We all lose something.  We all become less than whole when we treat others thus.

Maybe you know it, because of how you have treated someone thusly, or had someone or even the world treat you thusly.  In the face of such hurtful treatment, how will you decide to develop yourself as a person and as a Christian?

Seek, then, the metamorphosis of a Mandela, of a Tibbs, of a person who has been to the dark side and back, not because they deserved it, but because they did not deserve it, yet emerged as people still able to inspire others to hear their words and be moved by the fruits of their lives.

Perhaps more than anything else, this is what I have striven to do with this sermon series: to show you how the fruits of the lives of four very different people all impacted me for the better.

I hope and pray the same for you, that there are saints—or simultaneous saints and sinners—who have been called and redeemed and are calling out, singing out, other sinners just like you, just like me, to something far greater than ourselves: a life of service to the One we call God, who came to earth, died, and resurrected in who we know as Jesus the Christ.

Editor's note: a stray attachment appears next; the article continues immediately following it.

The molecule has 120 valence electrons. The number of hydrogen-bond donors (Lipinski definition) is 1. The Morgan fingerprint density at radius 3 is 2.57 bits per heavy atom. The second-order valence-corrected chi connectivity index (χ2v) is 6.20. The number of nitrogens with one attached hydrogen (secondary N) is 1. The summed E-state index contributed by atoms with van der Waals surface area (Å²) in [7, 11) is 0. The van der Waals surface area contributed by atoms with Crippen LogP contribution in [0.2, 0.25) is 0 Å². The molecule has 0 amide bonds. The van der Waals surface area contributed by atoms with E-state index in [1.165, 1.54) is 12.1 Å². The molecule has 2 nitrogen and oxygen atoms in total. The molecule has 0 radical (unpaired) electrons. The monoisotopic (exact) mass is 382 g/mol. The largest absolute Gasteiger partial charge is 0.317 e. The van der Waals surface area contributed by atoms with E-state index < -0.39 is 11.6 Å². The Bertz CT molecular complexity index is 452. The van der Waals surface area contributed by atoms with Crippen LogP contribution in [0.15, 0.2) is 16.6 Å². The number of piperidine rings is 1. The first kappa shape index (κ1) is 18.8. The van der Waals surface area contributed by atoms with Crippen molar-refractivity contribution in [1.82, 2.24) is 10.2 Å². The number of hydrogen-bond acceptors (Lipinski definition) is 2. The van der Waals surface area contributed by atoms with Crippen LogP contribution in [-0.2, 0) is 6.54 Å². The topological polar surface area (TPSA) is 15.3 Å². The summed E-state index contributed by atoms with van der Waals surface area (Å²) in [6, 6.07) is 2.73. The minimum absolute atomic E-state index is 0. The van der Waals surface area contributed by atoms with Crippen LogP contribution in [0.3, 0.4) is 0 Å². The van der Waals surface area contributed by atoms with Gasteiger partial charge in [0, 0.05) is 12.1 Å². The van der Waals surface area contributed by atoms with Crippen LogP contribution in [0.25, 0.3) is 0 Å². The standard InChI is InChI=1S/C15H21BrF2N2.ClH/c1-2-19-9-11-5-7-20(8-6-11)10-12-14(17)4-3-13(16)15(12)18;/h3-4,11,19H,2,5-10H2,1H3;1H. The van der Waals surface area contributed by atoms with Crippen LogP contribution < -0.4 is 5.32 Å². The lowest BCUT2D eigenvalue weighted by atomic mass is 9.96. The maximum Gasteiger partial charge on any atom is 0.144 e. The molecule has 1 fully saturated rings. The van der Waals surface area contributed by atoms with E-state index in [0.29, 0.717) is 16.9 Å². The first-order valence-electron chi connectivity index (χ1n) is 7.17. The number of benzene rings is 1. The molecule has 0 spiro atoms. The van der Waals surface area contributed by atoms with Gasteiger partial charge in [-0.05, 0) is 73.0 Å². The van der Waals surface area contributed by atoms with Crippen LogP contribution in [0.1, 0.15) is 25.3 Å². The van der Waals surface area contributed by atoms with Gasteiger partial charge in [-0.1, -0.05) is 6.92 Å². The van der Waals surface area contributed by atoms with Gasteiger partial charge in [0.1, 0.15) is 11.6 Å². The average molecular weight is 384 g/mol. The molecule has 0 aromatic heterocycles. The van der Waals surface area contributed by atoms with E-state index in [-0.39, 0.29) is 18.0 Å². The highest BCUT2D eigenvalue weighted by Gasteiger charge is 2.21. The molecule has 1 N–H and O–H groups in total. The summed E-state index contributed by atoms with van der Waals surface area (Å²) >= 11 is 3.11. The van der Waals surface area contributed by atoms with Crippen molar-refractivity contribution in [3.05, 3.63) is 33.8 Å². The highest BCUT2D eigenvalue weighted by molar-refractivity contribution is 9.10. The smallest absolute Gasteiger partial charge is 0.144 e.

Because you sing.  We sing.

May it be so.  Amen.

Rev. Eric Atcheson
Longview, Washington
January 31, 2016

Thursday, January 28, 2016

Letters from the Soul: This Month's Newsletter Column + Upcoming Sermon Series!

February 2016:   "Re-Tooling and Re-Fueling"

Dear Church,

When asked (and I get asked this question quite frequently) why bother with going to church instead of living a "spiritual-but-not-religious" life built around finding God only in one's own life, I try to analogize one's spiritual life with a brand-spanking-new car that you've just bought off the showroom floor. It's fantastic, you've just bought your dream car, but then you roll it out onto the road, and then the highway...and you end up never driving it faster than 50 miles per hour.